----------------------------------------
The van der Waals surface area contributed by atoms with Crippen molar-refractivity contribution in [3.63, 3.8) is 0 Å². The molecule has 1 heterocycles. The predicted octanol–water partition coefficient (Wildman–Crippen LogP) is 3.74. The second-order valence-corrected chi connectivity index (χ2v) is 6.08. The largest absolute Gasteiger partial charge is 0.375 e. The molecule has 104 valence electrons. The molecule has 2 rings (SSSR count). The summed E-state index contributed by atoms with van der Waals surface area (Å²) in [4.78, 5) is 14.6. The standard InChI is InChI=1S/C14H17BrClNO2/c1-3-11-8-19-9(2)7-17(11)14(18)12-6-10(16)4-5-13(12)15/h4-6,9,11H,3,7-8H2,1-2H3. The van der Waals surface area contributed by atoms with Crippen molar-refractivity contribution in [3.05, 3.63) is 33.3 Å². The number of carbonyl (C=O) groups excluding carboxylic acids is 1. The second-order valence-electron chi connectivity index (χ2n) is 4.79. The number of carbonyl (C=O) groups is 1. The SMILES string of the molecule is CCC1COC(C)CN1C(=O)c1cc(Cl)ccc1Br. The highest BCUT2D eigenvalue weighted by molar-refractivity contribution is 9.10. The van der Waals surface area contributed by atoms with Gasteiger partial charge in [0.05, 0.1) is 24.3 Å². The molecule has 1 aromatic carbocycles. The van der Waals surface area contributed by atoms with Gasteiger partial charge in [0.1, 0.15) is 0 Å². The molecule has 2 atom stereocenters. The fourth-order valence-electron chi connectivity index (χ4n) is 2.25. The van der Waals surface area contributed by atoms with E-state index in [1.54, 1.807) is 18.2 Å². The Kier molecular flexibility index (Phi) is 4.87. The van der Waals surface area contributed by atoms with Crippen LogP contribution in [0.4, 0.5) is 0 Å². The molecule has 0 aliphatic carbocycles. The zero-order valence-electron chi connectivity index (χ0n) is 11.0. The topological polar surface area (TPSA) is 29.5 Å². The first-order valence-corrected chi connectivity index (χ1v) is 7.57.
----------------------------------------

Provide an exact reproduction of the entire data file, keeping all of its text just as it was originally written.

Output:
The van der Waals surface area contributed by atoms with Crippen molar-refractivity contribution in [3.63, 3.8) is 0 Å². The molecule has 1 heterocycles. The predicted octanol–water partition coefficient (Wildman–Crippen LogP) is 3.74. The second-order valence-corrected chi connectivity index (χ2v) is 6.08. The largest absolute Gasteiger partial charge is 0.375 e. The molecule has 104 valence electrons. The molecule has 2 rings (SSSR count). The summed E-state index contributed by atoms with van der Waals surface area (Å²) in [4.78, 5) is 14.6. The standard InChI is InChI=1S/C14H17BrClNO2/c1-3-11-8-19-9(2)7-17(11)14(18)12-6-10(16)4-5-13(12)15/h4-6,9,11H,3,7-8H2,1-2H3. The van der Waals surface area contributed by atoms with Crippen molar-refractivity contribution in [3.05, 3.63) is 33.3 Å². The number of carbonyl (C=O) groups excluding carboxylic acids is 1. The second-order valence-electron chi connectivity index (χ2n) is 4.79. The number of carbonyl (C=O) groups is 1. The SMILES string of the molecule is CCC1COC(C)CN1C(=O)c1cc(Cl)ccc1Br. The highest BCUT2D eigenvalue weighted by molar-refractivity contribution is 9.10. The van der Waals surface area contributed by atoms with Gasteiger partial charge in [0.05, 0.1) is 24.3 Å². The molecule has 1 aromatic carbocycles. The van der Waals surface area contributed by atoms with Gasteiger partial charge in [0.1, 0.15) is 0 Å². The molecule has 2 atom stereocenters. The fourth-order valence-electron chi connectivity index (χ4n) is 2.25. The van der Waals surface area contributed by atoms with E-state index in [1.54, 1.807) is 18.2 Å². The Kier molecular flexibility index (Phi) is 4.87. The van der Waals surface area contributed by atoms with Crippen LogP contribution in [0.4, 0.5) is 0 Å². The molecule has 0 aliphatic carbocycles. The zero-order valence-electron chi connectivity index (χ0n) is 11.0. The topological polar surface area (TPSA) is 29.5 Å². The first-order valence-corrected chi connectivity index (χ1v) is 7.57.